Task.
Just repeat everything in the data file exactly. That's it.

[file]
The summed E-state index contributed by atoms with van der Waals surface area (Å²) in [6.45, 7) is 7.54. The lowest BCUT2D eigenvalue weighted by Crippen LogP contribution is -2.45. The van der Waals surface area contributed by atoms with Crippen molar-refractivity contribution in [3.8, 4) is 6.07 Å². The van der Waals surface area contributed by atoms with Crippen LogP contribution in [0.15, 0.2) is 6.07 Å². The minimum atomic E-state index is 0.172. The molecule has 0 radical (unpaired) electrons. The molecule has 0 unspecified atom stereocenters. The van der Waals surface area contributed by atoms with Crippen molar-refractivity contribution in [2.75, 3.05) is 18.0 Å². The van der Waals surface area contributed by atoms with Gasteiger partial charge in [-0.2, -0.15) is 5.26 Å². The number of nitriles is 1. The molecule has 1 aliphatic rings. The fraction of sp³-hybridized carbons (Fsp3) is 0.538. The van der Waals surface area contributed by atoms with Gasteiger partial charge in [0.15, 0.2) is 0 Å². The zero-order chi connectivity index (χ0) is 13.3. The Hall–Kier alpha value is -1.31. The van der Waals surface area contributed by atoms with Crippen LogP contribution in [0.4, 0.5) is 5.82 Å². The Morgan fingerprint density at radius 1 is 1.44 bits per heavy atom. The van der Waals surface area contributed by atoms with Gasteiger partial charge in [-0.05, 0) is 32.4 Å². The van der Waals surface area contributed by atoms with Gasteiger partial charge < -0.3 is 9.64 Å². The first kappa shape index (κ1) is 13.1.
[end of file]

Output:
The summed E-state index contributed by atoms with van der Waals surface area (Å²) in [6.45, 7) is 7.54. The lowest BCUT2D eigenvalue weighted by Crippen LogP contribution is -2.45. The van der Waals surface area contributed by atoms with Crippen molar-refractivity contribution in [3.8, 4) is 6.07 Å². The van der Waals surface area contributed by atoms with Crippen LogP contribution in [0.15, 0.2) is 6.07 Å². The minimum atomic E-state index is 0.172. The molecule has 0 radical (unpaired) electrons. The molecule has 0 unspecified atom stereocenters. The van der Waals surface area contributed by atoms with Crippen molar-refractivity contribution in [2.75, 3.05) is 18.0 Å². The van der Waals surface area contributed by atoms with Gasteiger partial charge in [-0.2, -0.15) is 5.26 Å². The number of nitriles is 1. The molecule has 1 aliphatic rings. The fraction of sp³-hybridized carbons (Fsp3) is 0.538. The van der Waals surface area contributed by atoms with Gasteiger partial charge in [0.15, 0.2) is 0 Å². The zero-order chi connectivity index (χ0) is 13.3. The Hall–Kier alpha value is -1.31. The van der Waals surface area contributed by atoms with Crippen LogP contribution in [0.4, 0.5) is 5.82 Å². The Morgan fingerprint density at radius 1 is 1.44 bits per heavy atom. The van der Waals surface area contributed by atoms with Gasteiger partial charge in [-0.05, 0) is 32.4 Å². The van der Waals surface area contributed by atoms with Gasteiger partial charge < -0.3 is 9.64 Å². The first kappa shape index (κ1) is 13.1.